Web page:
Congratulations to AABANY Leader Eugene Kim, Assistant Editor for Book on 50 Asian Life Stories from Around the World

Eugene Kim, Vice-Chair of AABANY’s Pro Bono and Community Service Committee, is one of the editors of the recently published book 50 People. 50 Stories. I AM ASIAN. by Asian & Loud, Kevin Wang (Editor), and Loretta M. Cheung (Editor). The book is a collection of 50 uncensored life stories written by 50 Asian authors from around the world representing different ages, careers, and perspectives.

Eugene joined the project at the beginning of the COVID-19 pandemic after coming across the I AM ASIAN page on social media. He became interested in the project because he grew up around Asians who did not feel that they fit the model minority myth. Eugene believed the theme of the book, figuring out and being comfortable with our place and identity, was important to share. People with privilege often get to dictate the narrative, but this book was providing a platform for Asians around the world to share their story.

As a public defender with the Legal Aid Society, Eugene did not have the time to write his own story, so he joined the project as an editor. He was assigned a set number of authors’ stories to edit and he finished in August 2020. Speaking about the book, Eugene said, “The beauty of 50 different stories is that each story is unique. And although some stories are different from others (i.e. an Asian rapper, athletes, and growing up in foster care), there are some stories that may seem similar. However, even the ones that read similarly to others, they are still original in their own way, so there is definitely something in the book for every reader.”

Please join AABANY in congratulating Eugene on his creative work. 50 People. 50 Stories. I AM ASIAN. is available in print and electronically. To view the book on Goodreads, click here.

New Council Districts Highlight the Growth and Diversity of Asian New Yorkers

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July 23, 2013

New York, NY— Today, the Asian American Federation released a briefing paper that details the Asian population, ethnic breakdowns and the major Asian languages spoken in each of the 51 Council Districts based on new lines finalized in May 2013.
 
“As discussed in our demographics report in April 2012, the Asian population remains the fastest growing in the City,” said Howard Shih, Census Programs Director at the Federation.  “But to see the Asian American community as monolithic would be erroneous.  The population numbers disguise the diversity of our population.  With the upcoming City elections, term limits, and with many of the Council Districts slated for new representatives, we hope this will be a useful tool for the incoming City Council to better serve our Asian community,” added Shih.
 
Some of the key highlights from the briefing paper are:
  1. In addition to one majority Asian district, eleven other districts had more than one in five residents who were Asian.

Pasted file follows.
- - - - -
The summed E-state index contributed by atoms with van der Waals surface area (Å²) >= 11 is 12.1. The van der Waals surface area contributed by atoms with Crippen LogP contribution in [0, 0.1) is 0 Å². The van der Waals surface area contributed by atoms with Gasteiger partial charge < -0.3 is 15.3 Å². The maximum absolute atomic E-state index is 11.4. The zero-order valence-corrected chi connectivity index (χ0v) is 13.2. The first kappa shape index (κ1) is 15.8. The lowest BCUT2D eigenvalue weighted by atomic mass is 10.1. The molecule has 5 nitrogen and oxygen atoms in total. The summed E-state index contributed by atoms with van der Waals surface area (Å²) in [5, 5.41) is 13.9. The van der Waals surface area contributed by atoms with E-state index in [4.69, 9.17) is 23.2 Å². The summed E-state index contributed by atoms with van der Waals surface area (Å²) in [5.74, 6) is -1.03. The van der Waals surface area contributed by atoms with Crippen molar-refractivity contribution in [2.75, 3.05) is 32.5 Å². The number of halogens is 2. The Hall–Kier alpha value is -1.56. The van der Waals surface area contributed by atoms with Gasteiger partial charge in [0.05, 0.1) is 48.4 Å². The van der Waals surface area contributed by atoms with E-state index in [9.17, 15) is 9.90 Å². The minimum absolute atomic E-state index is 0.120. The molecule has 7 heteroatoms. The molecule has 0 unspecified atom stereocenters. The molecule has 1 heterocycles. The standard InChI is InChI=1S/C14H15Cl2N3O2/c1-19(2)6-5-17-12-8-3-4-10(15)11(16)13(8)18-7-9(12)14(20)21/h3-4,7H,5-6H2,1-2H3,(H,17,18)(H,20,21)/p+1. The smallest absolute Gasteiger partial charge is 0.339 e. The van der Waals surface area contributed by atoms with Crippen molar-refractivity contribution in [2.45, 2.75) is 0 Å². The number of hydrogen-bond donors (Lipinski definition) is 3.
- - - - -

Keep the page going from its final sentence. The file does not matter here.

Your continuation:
2. Four City Council Districts were home to a very diverse mix of Asian ethnic groups.  Each of these districts had seven or more different Asian groups who each had populations of more than 1,000 people.
  3. The diversity of Asian languages spoken in the city is a particular challenge when reaching out to the community.
 
“This report is an invaluable tool that will serve to help elected officials better understand the growing Asian population in New York City,” said Council Member Daniel Dromm, who represents Jackson Heights, Elmhurst, and East Elmhurst.  Dromm’s district, one of the most ethnically diverse areas in the City, saw an increase of over 8,000 Asians in the total district population.  “The data in this document provides key insight into my district that will enable me to better communicate and understand a vital part of my constituency”.
 
As the briefing paper points out, Council District 20, centered in Flushing, remains the district with the largest Asian population at 66% of the population.  “While I represent the largest Asian population, it is important to note that Asians are living throughout the City.  The myth that Asians live in identifiable enclaves [has] long been dispelled.  Our city leaders have to be mindful of the diversity of the Asian community, from languages spoken to the cultural practices,” said Council Member Peter Koo.  “The onus is on us – the elected leaders – to hear their issues, address their concerns, and make room for them to contribute to their neighborhoods,” added Koo.
 
Manhattan’s Chinatown still remains as a district with one of the largest Asian populations.  “My constituency represents one of the largest populations of Asians and Asian Americans in New York City, and this report highlights what we already know:  we must have greater service and resources in these growing communities,” said Council Member Margaret S. Chin, who represents the area.  “Cultural understanding, linguistic access, and civic participation are essential keys to ensuring that these voices are heard.”
 
“The briefing paper shows our growing electoral strength.  Asian New Yorkers can play a significant role in determining the next leaders of our city in the upcoming elections,” said Cao K. O, executive director of the Federation.  “And our community must re-cast our importance in the city’s civic matters.  We have to be willing to embrace this opportunity by going to the polls.”

To access the report, please visit:  http://aafederation.org/headlines.asp?hid=141